Study Quantifies Consumer Electronics' Share of Residential Energy Consumption
Dec 22, 2011
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Consumer electronics in U.S. homes in 2010 accounted for about 13% of the electricity consumption in an average U.S. home, according to a Consumer Electronics Association (CEA) report out this week. CEA called consumer electronics (CE) energy use a "relatively small share" of the homes electricity consumption.

How many CE devices?
• The number of CE devices in U.S. households: nearly 2.9 billion.
• The average number of devices per household, including battery operated devices: 25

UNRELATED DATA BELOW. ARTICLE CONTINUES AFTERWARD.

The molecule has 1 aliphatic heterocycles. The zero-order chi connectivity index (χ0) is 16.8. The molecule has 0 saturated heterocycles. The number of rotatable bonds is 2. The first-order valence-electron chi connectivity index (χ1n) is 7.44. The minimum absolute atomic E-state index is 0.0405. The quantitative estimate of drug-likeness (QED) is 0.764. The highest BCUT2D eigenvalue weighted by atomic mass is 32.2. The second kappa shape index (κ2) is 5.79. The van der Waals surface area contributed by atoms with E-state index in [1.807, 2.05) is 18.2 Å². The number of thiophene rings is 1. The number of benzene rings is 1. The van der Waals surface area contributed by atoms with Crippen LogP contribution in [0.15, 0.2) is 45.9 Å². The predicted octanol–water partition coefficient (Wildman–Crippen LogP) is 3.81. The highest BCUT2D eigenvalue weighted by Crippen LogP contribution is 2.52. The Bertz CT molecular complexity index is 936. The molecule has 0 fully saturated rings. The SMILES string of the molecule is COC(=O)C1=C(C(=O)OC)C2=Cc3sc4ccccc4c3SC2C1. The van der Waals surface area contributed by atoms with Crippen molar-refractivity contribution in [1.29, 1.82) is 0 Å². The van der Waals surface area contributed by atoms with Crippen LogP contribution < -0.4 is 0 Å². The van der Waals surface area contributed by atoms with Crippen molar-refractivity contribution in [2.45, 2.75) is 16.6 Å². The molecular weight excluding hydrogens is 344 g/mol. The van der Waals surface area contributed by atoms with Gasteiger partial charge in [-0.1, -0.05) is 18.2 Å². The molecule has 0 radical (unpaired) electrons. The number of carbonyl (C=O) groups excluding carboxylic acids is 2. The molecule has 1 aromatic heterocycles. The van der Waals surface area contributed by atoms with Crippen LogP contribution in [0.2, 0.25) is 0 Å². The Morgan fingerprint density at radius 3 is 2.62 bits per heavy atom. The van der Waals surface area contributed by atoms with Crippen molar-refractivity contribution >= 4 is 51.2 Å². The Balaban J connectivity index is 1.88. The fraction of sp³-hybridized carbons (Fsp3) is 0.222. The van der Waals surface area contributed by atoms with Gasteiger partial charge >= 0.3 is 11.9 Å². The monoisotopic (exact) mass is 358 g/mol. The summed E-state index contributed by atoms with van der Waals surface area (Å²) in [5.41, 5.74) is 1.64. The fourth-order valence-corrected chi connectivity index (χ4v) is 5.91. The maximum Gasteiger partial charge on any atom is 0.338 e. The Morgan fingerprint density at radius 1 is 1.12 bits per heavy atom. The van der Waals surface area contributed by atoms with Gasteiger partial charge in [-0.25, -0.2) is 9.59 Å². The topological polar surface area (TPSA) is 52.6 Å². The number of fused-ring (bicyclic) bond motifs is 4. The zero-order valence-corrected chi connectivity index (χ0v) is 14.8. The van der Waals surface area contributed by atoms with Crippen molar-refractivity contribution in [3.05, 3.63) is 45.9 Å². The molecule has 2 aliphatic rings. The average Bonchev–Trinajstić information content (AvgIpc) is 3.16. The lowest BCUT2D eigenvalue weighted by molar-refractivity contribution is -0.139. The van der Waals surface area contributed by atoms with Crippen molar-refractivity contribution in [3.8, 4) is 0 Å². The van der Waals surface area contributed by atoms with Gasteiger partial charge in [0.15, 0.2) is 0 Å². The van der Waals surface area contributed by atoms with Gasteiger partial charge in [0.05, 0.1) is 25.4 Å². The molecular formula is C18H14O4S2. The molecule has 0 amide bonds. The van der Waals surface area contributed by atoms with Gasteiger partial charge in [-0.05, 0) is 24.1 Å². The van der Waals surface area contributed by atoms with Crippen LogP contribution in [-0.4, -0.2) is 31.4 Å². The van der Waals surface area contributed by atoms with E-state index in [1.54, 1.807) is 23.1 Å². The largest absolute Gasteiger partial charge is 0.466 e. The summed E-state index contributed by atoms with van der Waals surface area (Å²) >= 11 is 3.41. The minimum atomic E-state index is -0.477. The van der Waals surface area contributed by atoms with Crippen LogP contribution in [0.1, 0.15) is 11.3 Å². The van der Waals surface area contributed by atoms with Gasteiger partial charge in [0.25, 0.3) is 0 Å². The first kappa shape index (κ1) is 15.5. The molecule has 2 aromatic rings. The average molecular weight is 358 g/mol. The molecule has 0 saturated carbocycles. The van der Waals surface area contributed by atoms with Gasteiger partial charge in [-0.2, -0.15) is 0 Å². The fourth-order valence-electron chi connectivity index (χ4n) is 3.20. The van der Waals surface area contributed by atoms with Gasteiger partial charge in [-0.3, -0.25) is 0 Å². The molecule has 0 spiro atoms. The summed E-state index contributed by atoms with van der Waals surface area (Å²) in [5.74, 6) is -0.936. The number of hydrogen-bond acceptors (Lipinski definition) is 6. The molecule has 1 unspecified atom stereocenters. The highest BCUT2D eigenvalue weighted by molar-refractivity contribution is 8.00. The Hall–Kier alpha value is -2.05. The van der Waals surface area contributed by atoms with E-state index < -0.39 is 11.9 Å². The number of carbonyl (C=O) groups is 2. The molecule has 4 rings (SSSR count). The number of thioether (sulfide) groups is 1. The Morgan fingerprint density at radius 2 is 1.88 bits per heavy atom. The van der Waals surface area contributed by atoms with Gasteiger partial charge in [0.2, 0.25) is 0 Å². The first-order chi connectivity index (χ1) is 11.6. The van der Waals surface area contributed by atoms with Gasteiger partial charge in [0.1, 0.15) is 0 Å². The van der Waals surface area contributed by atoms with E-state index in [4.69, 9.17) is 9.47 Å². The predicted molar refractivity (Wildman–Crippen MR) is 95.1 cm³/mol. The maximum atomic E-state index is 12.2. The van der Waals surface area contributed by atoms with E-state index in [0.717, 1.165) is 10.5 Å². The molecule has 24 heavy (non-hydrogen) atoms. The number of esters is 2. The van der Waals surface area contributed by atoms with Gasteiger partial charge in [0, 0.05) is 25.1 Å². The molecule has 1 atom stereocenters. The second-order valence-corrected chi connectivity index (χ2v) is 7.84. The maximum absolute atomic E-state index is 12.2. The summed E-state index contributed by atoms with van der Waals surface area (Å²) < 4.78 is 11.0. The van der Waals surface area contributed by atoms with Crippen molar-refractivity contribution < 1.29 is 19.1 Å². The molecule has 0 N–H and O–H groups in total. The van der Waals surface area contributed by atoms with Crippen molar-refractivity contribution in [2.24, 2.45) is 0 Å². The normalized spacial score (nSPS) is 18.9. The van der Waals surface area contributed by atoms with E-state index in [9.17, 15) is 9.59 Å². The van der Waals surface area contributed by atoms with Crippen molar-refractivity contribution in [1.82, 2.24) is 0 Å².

The report said CE devices in homes accounted for:
• 13.2% of overall residential electricity consumption
• 9.3% of residential primary energy consumption

Within that 13.2%:
• TVs accounted for: 34%
• PCs: 16%
• set-top boxes: 13%.

The study estimated that the installed base of TVs rose from 342 million in 2009 to 353 million in 2010. At the same time, energy consumption of the installed TV base decreased as consumers continued to replace old cathode ray tube (CRT) TVs with flat panel TVs, which are inherently more energy efficient.

The study was commissioned by CEA and conducted by the Fraunhofer Center for Sustainable Energy Systems to quantify the electricity consumption of CE products in U.S. households in 2010.

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